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Leave MMOs behind?

Ive been thinking latly...and I may be leaving the world of MMORPGs behind. Im doing this because im only 14, and my family members enjoy getting on the PC to, and Im on lt a lot due to MMOs. Another reason is, with only being 14, I cant get a job. I do perform weekly chors to get cash, but I really would like to spend that money on Wii stuff. So I dont really have much money to spend on MMOs. Last thing is basically my Internet Connection makes most games laggy. Im currently plaing WoW, and theirs not a lot of lag, but the ladency goes red for periods of time sometimes. If I told my parents I was going to quit MMOs, that would probably make their day lol. Quitting MMOs is kinda money, but mostly because I want my parents and I to be better off, I get kinda addicted to these games for periods and play A LOT. I love console games, but never get addicted. I would get along a lot better with my parents if I quit them too. So should I quit them?

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Comments

  • daylight01daylight01 Member Posts: 2,250

    Only you can answer that,I know if I had a kid of 14 I wouldnt let them get addicted to a MMo,I am 35 and I have alot going on in my life but I know how time consumming a MMo can be and what effect's it can have on "normal life"

    I would think you have a mature attitude about this even to post to ask shows some,My advice would be if it is effecting your family life and you cant control yourself to maybe an hour or 2 a night then yes quit them,trust me when you are 21 and have maybe more time on your hands MMo's will still be here.

    image

    If someone had came up to me in 1980 when I was on my Atari 2600 and said we will be playing games with thousands of people at the same time.I guess my response would have been,"but I only have 2 joysticks"

    http://www.mmorpg.com/discussion2.cfm/thread/235780/page/8

  • Binny45Binny45 Member UncommonPosts: 521

    It sounds like you're over-saturated MMO wise hehe.

    MMO's are not bad! But they are addictive.

    You're 14 years old ye say?  Nothing says you can't play sometimes, but make it a lower priority than say, dating girls, hanging out with friends, doing good in school, reading and getting some exercise (no specific order here, though girls are WAY up on top LOL).  You'll find yourself actually happier, healthier and believe it or not, you'll want to play more.  Not only that, but you'll find that if anyone has been giving you grief about playing, it should cease as you are now finding a balance in life.

    I'm married, with a child and a job and working really hard to stay in shape.  On top of all this I make time for friends and I still manage an hour or two a night, 5 to 7 nights a week.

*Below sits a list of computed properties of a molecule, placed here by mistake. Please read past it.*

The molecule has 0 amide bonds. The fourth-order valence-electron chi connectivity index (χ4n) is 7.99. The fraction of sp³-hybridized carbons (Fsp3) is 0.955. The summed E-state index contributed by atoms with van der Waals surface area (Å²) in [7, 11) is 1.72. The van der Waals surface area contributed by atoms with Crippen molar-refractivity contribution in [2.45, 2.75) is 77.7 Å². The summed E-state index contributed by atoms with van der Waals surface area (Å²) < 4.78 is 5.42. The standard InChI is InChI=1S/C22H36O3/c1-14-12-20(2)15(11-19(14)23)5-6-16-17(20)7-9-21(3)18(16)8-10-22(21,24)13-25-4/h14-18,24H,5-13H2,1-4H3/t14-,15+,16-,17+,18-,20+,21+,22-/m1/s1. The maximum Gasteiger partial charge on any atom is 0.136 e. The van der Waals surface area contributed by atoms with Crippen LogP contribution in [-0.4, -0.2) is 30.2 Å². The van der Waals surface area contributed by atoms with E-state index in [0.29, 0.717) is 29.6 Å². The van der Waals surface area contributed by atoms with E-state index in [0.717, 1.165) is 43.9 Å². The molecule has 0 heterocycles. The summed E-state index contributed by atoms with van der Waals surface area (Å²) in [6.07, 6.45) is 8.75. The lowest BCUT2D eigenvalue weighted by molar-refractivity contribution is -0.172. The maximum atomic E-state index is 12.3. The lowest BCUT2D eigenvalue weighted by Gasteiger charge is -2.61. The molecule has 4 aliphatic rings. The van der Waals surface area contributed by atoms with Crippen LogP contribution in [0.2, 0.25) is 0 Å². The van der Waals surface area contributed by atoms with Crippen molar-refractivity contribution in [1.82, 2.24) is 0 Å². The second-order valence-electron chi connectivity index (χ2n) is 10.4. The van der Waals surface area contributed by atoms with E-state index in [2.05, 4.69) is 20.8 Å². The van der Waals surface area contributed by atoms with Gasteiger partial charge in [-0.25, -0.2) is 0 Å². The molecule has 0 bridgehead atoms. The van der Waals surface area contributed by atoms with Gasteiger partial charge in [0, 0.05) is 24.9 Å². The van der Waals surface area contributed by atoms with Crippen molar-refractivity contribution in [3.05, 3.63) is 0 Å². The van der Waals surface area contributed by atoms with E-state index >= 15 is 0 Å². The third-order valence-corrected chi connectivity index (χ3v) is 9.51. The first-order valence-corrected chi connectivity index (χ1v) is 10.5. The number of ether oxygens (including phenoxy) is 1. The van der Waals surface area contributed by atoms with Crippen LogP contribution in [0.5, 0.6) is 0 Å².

Just remember, all in moderation hehe.  Too much of a good thing can be a bad thing, but there's nothing saying you have to give up what you enjoy.  Just develop the self discipline to do what you know needs to be done, and that nagging feeling you're feeling will disappear. ;)

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  • melmoth1melmoth1 Member Posts: 762

    Yar, it's difficult for kids in compulsory education to get the appropriate mmo/life balance. I would recommend you go with consoles until you are in non-complulsory education or work.

    I am a HS teacher btw and hardcore mmo playa. However, if I don't perform well at my job then I would get fired, lose my teaching license and lose my salary. Those are pretty tough incentives to ensure that my work commitments ALWAYS override my mmo commitments. For working adults the benefits of getting a correct mmo/life balance are immediate: we get paid every month, have bills to pay every month, we have homes and families to keep...erm, and no pay equals no MMO lol.

    The problem with kids in compulsory education is that all the serious monetary benefits and commitments are deferred until they are older, it is not no so immediate as it is with adults. For these reasons I think mmo addicition is particularly dangerous for teenagers in compulsory education because they face less of the restraints that adults do.

    When I was HS we didn't play mmo's, we played dice and paper based D&D. We were only able to play once or twice a week because it was difficult to get everyone together at someone's house and because it takes time for the GM to prepare the game etc. There are no such physical/logistical problems with MMOs, which is why I would be concerned with my own (future) child playing mmo's too much.

    Lots of ace games on the consoles; play them and come back to mmo's when you at university or when you are an adult working.

    Oh, and by the way, you sound like a cool and responsible kid. Good Luck.

    Regards

    Melmoth

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